As each person is an individual then each shoe is different to each person. While the above tips will help steer you in the right direction to choosing the right shoe, there is nothing quite like trying them on.  I have had to send many a pair of shoes back but that’s ok, it’s best to send them back and try on several more so you get the right fit for you.  There is nothing quite like getting a pair of shoes that feel so good and still feel good after a long walk.  Overall you want to choose a pair of shoes that will be comfortable, that will prevent injury and help you walk for many miles to come.

When trying on shoes remember:

  • Wear the socks that you plan to use when walking.
  • Check out the heel to make sure it is snug and doesn’t slip down when you walk.
  • If the shoes do feel tight, go up a half size.  Honestly they just won’t stretch over time!
  • Did you know that our feet often swell up as the day goes on?  Try your shoes on in the afternoon to make sure the fit is comfortable.
  • To avoid bunions make sure the toebox allows plenty of room for your toes to spread out.
  • Make sure you opt for the correct arch type if you need additional cushioning.
  • Seek shoes that are flexible enough for the length of walking you indeed to do.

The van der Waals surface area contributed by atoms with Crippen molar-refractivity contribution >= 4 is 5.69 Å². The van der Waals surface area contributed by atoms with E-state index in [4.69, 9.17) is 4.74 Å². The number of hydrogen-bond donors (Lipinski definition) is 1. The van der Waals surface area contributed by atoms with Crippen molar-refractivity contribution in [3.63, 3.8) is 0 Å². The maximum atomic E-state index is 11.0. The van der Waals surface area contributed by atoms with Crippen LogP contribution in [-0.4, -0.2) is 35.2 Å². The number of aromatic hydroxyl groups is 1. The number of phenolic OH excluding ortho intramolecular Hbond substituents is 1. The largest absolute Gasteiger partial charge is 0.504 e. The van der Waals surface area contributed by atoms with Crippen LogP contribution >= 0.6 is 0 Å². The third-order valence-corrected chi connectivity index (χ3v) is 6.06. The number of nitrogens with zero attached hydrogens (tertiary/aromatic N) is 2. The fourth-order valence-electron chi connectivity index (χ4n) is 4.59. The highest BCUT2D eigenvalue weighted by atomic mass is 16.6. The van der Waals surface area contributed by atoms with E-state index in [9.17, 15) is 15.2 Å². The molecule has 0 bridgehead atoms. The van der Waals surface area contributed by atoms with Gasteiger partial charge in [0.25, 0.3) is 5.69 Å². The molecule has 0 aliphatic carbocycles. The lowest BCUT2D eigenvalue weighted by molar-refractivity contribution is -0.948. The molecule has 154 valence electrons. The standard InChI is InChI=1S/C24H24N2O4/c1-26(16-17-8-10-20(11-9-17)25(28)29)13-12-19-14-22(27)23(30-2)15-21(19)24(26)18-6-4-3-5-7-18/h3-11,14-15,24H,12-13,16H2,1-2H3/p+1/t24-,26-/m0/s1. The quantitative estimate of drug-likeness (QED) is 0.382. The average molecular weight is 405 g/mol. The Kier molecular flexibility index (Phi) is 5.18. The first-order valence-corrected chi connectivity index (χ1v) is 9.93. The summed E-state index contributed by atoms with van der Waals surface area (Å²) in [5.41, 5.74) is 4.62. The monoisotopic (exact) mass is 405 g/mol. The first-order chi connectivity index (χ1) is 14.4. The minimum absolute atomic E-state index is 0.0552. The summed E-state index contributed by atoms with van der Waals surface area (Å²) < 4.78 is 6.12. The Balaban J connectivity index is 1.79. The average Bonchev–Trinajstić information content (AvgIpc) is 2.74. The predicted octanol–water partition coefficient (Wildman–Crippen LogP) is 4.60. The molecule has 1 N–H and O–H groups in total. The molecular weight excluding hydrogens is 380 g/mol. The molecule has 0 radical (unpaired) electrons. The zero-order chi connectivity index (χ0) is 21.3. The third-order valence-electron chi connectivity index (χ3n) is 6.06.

• If you have overpronation, look for medial support.


Above all it is so important that your shoes feel comfortable. If you have ill-fitting shoes then this may deter you from walking.  I know as I’ve been there!  In fact I remember about six months ago walking home in a pair of ill fitting shoes.  Nearing home I felt like walking in my bare feet they were so sore!

Remember too that your shoes only last a certain period of time even if they are the most comfortable.  If you walk a lot then the shoes will degrade and you will need to replace them.  It can be hard replacing a pair that are so comfortable but you don’t want to lose support and cushioning when your shoes are no longer good enough for walking.  On average a good pair of shoes will last you around 300 to 500 miles.

I hope the above tips will help you make an informed decision as to which walking shoes are right for you.  When your feet are comfortable you can walk miles.  When they hurt I can barely walk out the door!

Happy shoe shopping 🙂